SBD/January 25, 2013/Media

Hair Apparant? Clay Matthews To Serve As Super Bowl Pregame Analyst For CBS

Matthews will be joined by another player or coach who has yet to be announced
CBS Sports Group Chair Sean McManus on Thursday announced that Packers LB Clay Matthews will “serve as a guest analyst for CBS in its coverage of Super Bowl XLVII," according to Bob Wolfley of the MILWAUKEE JOURNAL SENTINEL. McManus said that the network was “looking for a current player in the league who played on defense to fill one of its two spots as a guest analyst.” He did not announce “who the other player (or coach) will be in that role.” McManus: "Having a defensive player, and a dominant defensive player, give his perspective on the teams and the Super Bowl is really great for us." He added that the network's Super Bowl production team “had a meeting a few weeks ago and talked ‘about a dozen’ players or coaches who could serve in what McManus called a ‘contributing analyst’ role.” Wolfley notes Packers QB Aaron Rodgers last season was a guest analyst on NBC's coverage of Super Bowl XLVI. However, Rodgers on his radio show this week “was asked if he was going to attend any events during Super Bowl week in New Orleans.” He said while laughing, "I can tell you I won't be working for CBS." Rodgers earlier this season “had a quarrel with the way CBS' ‘60 Minutes’ portrayed him in a feature story” (MILWAUKEE JOURNAL SENTINEL, 1/25).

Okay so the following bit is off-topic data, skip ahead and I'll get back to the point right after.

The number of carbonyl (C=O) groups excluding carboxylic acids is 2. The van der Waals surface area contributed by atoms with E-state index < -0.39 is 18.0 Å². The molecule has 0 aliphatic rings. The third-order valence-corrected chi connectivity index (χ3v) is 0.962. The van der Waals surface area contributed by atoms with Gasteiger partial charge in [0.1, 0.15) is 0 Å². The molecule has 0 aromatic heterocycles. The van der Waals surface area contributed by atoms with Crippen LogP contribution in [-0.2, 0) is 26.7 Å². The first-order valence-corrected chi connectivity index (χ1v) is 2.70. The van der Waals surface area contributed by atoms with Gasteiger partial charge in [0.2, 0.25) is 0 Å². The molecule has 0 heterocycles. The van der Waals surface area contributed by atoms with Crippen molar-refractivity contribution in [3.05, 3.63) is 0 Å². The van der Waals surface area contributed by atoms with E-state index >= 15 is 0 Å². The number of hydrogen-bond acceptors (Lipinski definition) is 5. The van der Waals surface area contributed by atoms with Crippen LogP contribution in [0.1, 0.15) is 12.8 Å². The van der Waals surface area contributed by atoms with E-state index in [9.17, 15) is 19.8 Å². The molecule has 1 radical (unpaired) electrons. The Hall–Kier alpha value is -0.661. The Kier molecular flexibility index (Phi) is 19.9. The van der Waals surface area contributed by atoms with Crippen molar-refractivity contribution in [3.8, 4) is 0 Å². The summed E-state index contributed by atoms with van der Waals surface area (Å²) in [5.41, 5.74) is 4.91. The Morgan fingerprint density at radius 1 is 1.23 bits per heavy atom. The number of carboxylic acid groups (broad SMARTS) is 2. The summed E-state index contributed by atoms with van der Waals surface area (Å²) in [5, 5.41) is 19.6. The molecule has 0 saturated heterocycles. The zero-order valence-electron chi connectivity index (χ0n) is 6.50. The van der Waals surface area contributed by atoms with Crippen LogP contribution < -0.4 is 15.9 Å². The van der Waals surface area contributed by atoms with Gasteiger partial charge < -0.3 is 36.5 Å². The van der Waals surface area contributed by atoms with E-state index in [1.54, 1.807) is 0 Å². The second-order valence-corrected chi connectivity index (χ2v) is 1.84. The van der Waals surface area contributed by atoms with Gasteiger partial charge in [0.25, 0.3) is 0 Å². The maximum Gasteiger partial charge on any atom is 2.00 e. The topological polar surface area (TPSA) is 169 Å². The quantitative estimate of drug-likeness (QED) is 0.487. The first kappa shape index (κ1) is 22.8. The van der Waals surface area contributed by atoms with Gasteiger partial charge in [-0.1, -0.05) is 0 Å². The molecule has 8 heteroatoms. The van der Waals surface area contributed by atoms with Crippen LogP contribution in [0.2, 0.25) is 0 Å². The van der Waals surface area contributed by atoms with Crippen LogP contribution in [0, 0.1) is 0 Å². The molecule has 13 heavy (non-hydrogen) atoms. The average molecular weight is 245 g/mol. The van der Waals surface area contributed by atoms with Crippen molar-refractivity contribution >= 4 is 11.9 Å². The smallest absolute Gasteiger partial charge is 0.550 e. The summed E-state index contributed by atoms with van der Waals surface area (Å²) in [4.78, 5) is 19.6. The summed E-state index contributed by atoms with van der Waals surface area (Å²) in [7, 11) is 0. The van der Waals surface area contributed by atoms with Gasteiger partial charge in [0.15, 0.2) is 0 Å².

WHAT'S THE COVERAGE? In N.Y., Bob Raissman writes CBS during its Super Bowl pregame show “won’t dare play party pooper by airing an in-depth report on the wrongful death suit filed Wednesday by the family of former linebacker Junior Seau.” Mixing “harsh reality” with the Harbaugh brothers’ “feel-good story, or the 99th feature on the final day of Ray Lewis’ career, could damage the product.” Raissman writes, “Here is the real reason this story ain’t seeing the light of day: Any legit report on the lawsuit might actually force CBS to examine its role, and the role of the league’s other TV partners, in ‘glorifying violence,’ leaving fans with the impression that monster hits don’t lead to serious health problems down the road” (N.Y. DAILY NEWS, 1/25).

LEWIS LOVE: In Jacksonville, Gene Frenette writes contrary to “what ESPN and other network sycophants might believe, everybody doesn't love” Ravens LB Ray Lewis. Especially the “extracurricular sideshow that accompanies No. 52 every time he knows a camera or microphone is nearby.” All the “attention given Lewis' theatrics resembles a stage audition.” Not “surprisingly, he will be in somebody's television booth next season.” Win or lose, the “one good thing about this Super Bowl is it'll be Lewis' last ride.” Frenette: “Hopefully his TV gig won't require him to wear eye black, deliver a sermon or dance on the studio set” (FLORIDA TIMES-UNION, 1/25).

TUNING IN: In DC, Dan Steinberg reported the 16 regular-season Ravens games “earned a 13.1 average household rating in the D.C. market this season, easily the highest in franchise history.” That figure is “equal to about 309,000 households” in the market (WASHINGTONPOST.com, 1/23).
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